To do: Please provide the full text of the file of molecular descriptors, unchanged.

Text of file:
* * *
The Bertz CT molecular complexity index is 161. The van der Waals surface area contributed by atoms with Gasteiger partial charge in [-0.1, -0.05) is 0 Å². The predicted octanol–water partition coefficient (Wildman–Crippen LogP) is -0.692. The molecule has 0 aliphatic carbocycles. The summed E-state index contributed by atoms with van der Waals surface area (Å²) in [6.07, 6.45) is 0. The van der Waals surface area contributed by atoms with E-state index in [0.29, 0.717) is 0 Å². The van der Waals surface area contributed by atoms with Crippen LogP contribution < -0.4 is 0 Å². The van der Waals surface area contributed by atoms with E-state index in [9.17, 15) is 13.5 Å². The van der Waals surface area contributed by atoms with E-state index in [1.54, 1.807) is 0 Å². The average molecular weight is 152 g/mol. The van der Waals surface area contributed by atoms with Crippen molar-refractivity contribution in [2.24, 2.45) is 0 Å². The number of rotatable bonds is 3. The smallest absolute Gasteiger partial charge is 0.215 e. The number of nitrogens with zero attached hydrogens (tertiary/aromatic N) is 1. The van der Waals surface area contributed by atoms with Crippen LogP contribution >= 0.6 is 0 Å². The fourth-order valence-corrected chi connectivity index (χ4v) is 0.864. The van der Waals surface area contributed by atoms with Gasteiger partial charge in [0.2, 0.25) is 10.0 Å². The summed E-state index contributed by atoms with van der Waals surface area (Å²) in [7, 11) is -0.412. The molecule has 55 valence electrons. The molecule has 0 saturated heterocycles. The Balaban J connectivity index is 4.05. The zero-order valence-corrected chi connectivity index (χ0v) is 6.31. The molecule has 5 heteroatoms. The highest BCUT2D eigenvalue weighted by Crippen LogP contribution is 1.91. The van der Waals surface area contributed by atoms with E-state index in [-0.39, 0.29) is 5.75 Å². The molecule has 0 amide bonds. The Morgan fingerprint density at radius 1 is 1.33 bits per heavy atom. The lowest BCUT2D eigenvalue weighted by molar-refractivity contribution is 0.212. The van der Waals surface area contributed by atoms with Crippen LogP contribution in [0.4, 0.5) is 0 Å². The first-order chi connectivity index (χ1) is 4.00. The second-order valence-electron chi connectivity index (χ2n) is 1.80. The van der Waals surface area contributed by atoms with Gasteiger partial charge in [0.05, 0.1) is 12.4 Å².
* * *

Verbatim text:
The Bertz CT molecular complexity index is 161. The van der Waals surface area contributed by atoms with Gasteiger partial charge in [-0.1, -0.05) is 0 Å². The predicted octanol–water partition coefficient (Wildman–Crippen LogP) is -0.692. The molecule has 0 aliphatic carbocycles. The summed E-state index contributed by atoms with van der Waals surface area (Å²) in [6.07, 6.45) is 0. The van der Waals surface area contributed by atoms with E-state index in [0.29, 0.717) is 0 Å². The van der Waals surface area contributed by atoms with Crippen LogP contribution < -0.4 is 0 Å². The van der Waals surface area contributed by atoms with E-state index in [9.17, 15) is 13.5 Å². The van der Waals surface area contributed by atoms with E-state index in [1.54, 1.807) is 0 Å². The average molecular weight is 152 g/mol. The van der Waals surface area contributed by atoms with Crippen molar-refractivity contribution in [2.24, 2.45) is 0 Å². The number of rotatable bonds is 3. The smallest absolute Gasteiger partial charge is 0.215 e. The number of nitrogens with zero attached hydrogens (tertiary/aromatic N) is 1. The van der Waals surface area contributed by atoms with Crippen LogP contribution >= 0.6 is 0 Å². The fourth-order valence-corrected chi connectivity index (χ4v) is 0.864. The van der Waals surface area contributed by atoms with Gasteiger partial charge in [0.2, 0.25) is 10.0 Å². The summed E-state index contributed by atoms with van der Waals surface area (Å²) in [7, 11) is -0.412. The molecule has 55 valence electrons. The molecule has 0 saturated heterocycles. The Balaban J connectivity index is 4.05. The zero-order valence-corrected chi connectivity index (χ0v) is 6.31. The molecule has 5 heteroatoms. The highest BCUT2D eigenvalue weighted by Crippen LogP contribution is 1.91. The van der Waals surface area contributed by atoms with E-state index in [-0.39, 0.29) is 5.75 Å². The molecule has 0 amide bonds. The Morgan fingerprint density at radius 1 is 1.33 bits per heavy atom. The lowest BCUT2D eigenvalue weighted by molar-refractivity contribution is 0.212. The van der Waals surface area contributed by atoms with Crippen LogP contribution in [0.4, 0.5) is 0 Å². The first-order chi connectivity index (χ1) is 4.00. The second-order valence-electron chi connectivity index (χ2n) is 1.80. The van der Waals surface area contributed by atoms with Gasteiger partial charge in [0.05, 0.1) is 12.4 Å².